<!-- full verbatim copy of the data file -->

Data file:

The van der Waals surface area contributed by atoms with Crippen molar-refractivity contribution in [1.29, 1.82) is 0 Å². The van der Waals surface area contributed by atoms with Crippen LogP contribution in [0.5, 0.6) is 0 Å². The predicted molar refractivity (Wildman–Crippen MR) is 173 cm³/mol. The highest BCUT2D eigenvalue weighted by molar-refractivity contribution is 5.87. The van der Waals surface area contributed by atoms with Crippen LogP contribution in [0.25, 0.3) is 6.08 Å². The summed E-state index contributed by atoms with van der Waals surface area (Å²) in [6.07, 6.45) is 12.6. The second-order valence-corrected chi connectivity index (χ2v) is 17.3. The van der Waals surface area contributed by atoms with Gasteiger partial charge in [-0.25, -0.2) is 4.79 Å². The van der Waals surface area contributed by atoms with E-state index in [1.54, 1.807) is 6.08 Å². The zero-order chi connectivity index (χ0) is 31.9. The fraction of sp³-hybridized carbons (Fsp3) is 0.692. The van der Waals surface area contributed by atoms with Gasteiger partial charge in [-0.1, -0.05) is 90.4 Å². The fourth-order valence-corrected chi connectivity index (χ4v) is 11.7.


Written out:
The van der Waals surface area contributed by atoms with Crippen molar-refractivity contribution in [1.29, 1.82) is 0 Å². The van der Waals surface area contributed by atoms with Crippen LogP contribution in [0.5, 0.6) is 0 Å². The predicted molar refractivity (Wildman–Crippen MR) is 173 cm³/mol. The highest BCUT2D eigenvalue weighted by molar-refractivity contribution is 5.87. The van der Waals surface area contributed by atoms with Crippen LogP contribution in [0.25, 0.3) is 6.08 Å². The summed E-state index contributed by atoms with van der Waals surface area (Å²) in [6.07, 6.45) is 12.6. The second-order valence-corrected chi connectivity index (χ2v) is 17.3. The van der Waals surface area contributed by atoms with Gasteiger partial charge in [-0.25, -0.2) is 4.79 Å². The van der Waals surface area contributed by atoms with E-state index in [1.54, 1.807) is 6.08 Å². The zero-order chi connectivity index (χ0) is 31.9. The fraction of sp³-hybridized carbons (Fsp3) is 0.692. The van der Waals surface area contributed by atoms with Gasteiger partial charge in [-0.1, -0.05) is 90.4 Å². The fourth-order valence-corrected chi connectivity index (χ4v) is 11.7.